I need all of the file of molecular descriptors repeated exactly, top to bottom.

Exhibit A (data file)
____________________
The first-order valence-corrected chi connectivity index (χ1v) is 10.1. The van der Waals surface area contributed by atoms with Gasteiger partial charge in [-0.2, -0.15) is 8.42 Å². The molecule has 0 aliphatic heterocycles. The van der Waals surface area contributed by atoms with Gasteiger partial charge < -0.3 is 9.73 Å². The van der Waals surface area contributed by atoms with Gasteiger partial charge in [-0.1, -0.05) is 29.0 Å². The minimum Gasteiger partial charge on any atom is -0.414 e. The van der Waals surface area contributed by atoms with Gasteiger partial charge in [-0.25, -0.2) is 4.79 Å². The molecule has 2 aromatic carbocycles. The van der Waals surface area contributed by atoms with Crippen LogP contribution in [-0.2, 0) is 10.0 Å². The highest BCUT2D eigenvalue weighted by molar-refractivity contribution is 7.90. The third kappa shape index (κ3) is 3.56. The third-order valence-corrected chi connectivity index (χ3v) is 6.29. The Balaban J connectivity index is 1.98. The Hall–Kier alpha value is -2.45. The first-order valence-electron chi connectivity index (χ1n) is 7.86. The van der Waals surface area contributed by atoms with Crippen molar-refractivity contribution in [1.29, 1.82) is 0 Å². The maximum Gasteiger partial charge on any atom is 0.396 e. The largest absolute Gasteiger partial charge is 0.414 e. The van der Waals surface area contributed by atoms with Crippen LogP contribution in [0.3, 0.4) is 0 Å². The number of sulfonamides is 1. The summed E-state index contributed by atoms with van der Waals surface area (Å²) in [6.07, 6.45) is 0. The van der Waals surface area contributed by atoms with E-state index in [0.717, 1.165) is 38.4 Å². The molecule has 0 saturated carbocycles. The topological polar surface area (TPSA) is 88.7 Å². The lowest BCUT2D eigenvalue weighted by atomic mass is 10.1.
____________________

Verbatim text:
The first-order valence-corrected chi connectivity index (χ1v) is 10.1. The van der Waals surface area contributed by atoms with Gasteiger partial charge in [-0.2, -0.15) is 8.42 Å². The molecule has 0 aliphatic heterocycles. The van der Waals surface area contributed by atoms with Gasteiger partial charge < -0.3 is 9.73 Å². The van der Waals surface area contributed by atoms with Gasteiger partial charge in [-0.1, -0.05) is 29.0 Å². The minimum Gasteiger partial charge on any atom is -0.414 e. The van der Waals surface area contributed by atoms with Gasteiger partial charge in [-0.25, -0.2) is 4.79 Å². The molecule has 2 aromatic carbocycles. The van der Waals surface area contributed by atoms with Crippen LogP contribution in [-0.2, 0) is 10.0 Å². The highest BCUT2D eigenvalue weighted by molar-refractivity contribution is 7.90. The third kappa shape index (κ3) is 3.56. The third-order valence-corrected chi connectivity index (χ3v) is 6.29. The Balaban J connectivity index is 1.98. The Hall–Kier alpha value is -2.45. The first-order valence-electron chi connectivity index (χ1n) is 7.86. The van der Waals surface area contributed by atoms with Crippen molar-refractivity contribution in [1.29, 1.82) is 0 Å². The maximum Gasteiger partial charge on any atom is 0.396 e. The largest absolute Gasteiger partial charge is 0.414 e. The van der Waals surface area contributed by atoms with Crippen LogP contribution in [0.3, 0.4) is 0 Å². The number of sulfonamides is 1. The summed E-state index contributed by atoms with van der Waals surface area (Å²) in [6.07, 6.45) is 0. The van der Waals surface area contributed by atoms with E-state index in [0.717, 1.165) is 38.4 Å². The molecule has 0 saturated carbocycles. The topological polar surface area (TPSA) is 88.7 Å². The lowest BCUT2D eigenvalue weighted by atomic mass is 10.1.